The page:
The BP Portrait Award exhibition will no longer tour to the Scottish National Portrait Gallery after this year’s show, the National Galleries of Scotland (NGS) announced this week.The exhibition, which is produced by London’s National Portrait Gallery, has toured to the Edinburgh institution for the past decade. NGS said the upcoming BP Portrait Award exhibition – due to open on 7 December – would be the last time the show comes to the gallery “in its present form”.
In a statement, NGS said: “We recognise that we have a responsibility to do all we can to address the climate emergency. For many people, the association of this competition with BP is seen as being at odds with that aim.
“Therefore, after due consideration, the trustees of the NGS have decided that this will be the last time that the galleries will host this exhibition in its present form.”
The decision comes after growing pressure from artists and activists calling for the prestigious award to drop its association with BP. Earlier this year, the BP Portrait Awards ceremony at the National Portrait Gallery in London was delayed by anti-oil protestors obstructing the entrance, while 78 artists – including former winners of the award – wrote to the institution urging it to cut ties with the oil giant.
A spokeswoman from the National Portrait Gallery said: “We respect the NGS’s decision and we are grateful for all the support they have given to the award over the years. We also very much look forward to continuing to partner with them in the future, and especially over the next three years as we share our collection widely around the UK during the building works, for inspiring people in a nationwide series of innovative collaborations.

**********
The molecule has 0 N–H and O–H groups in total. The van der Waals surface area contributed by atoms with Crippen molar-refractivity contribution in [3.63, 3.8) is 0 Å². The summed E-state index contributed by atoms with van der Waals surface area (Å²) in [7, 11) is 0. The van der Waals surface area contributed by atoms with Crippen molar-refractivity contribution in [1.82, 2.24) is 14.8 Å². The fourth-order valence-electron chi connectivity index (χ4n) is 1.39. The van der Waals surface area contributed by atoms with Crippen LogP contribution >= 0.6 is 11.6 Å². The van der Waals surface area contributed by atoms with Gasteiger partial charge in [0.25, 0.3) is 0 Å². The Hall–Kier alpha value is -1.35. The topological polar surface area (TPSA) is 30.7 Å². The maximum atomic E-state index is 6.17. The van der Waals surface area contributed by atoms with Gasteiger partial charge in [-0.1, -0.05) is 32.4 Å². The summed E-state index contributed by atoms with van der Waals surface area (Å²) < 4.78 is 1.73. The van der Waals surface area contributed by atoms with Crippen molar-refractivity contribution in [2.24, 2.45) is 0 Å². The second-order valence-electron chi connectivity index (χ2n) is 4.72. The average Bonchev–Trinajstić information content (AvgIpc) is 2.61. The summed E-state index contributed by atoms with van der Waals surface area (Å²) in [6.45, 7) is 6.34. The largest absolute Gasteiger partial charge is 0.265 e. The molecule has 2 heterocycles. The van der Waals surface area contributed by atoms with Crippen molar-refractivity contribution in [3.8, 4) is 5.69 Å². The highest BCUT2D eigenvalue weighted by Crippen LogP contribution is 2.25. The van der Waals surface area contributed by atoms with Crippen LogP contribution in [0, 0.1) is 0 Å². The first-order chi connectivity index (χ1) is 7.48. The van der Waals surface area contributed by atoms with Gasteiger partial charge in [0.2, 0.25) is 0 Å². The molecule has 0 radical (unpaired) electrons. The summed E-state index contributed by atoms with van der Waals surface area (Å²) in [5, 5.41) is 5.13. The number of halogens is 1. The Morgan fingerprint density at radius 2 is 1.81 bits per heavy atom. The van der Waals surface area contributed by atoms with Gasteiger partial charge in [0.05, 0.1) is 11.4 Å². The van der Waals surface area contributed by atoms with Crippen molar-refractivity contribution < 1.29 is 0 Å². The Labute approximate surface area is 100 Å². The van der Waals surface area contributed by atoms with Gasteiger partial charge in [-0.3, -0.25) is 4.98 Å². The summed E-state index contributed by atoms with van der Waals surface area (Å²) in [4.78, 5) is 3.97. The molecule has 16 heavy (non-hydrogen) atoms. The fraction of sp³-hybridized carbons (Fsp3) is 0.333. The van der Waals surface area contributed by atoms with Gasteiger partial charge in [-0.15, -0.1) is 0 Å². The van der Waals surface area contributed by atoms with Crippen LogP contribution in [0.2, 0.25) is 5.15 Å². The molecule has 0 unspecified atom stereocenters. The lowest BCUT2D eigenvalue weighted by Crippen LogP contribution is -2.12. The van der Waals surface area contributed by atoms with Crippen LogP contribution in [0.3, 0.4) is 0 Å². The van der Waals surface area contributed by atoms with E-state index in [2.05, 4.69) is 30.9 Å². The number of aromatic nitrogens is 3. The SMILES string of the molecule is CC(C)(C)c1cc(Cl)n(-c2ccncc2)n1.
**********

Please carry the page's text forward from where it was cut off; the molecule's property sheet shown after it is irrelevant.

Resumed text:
“We are currently considering options for our annual competitions when the building in London temporarily closes from 29 June 2020 to spring 2023.”
National Museums Northern Ireland (NMNI) is also reviewing whether it should continue to host the exhibition in future, according to the BBC.
In a statement, NMNI said that while the show would tour to Ulster Museum in April next year as planned, the museum plans to use it “as an opportunity to engage with our visitors about their views on ethical sponsorship within the museum sector”.
It continued: "Like all museums, we take ethical considerations very seriously. Following the exhibition, we will be taking the opportunity to critically review whether to host the Portrait Award exhibition again in the future."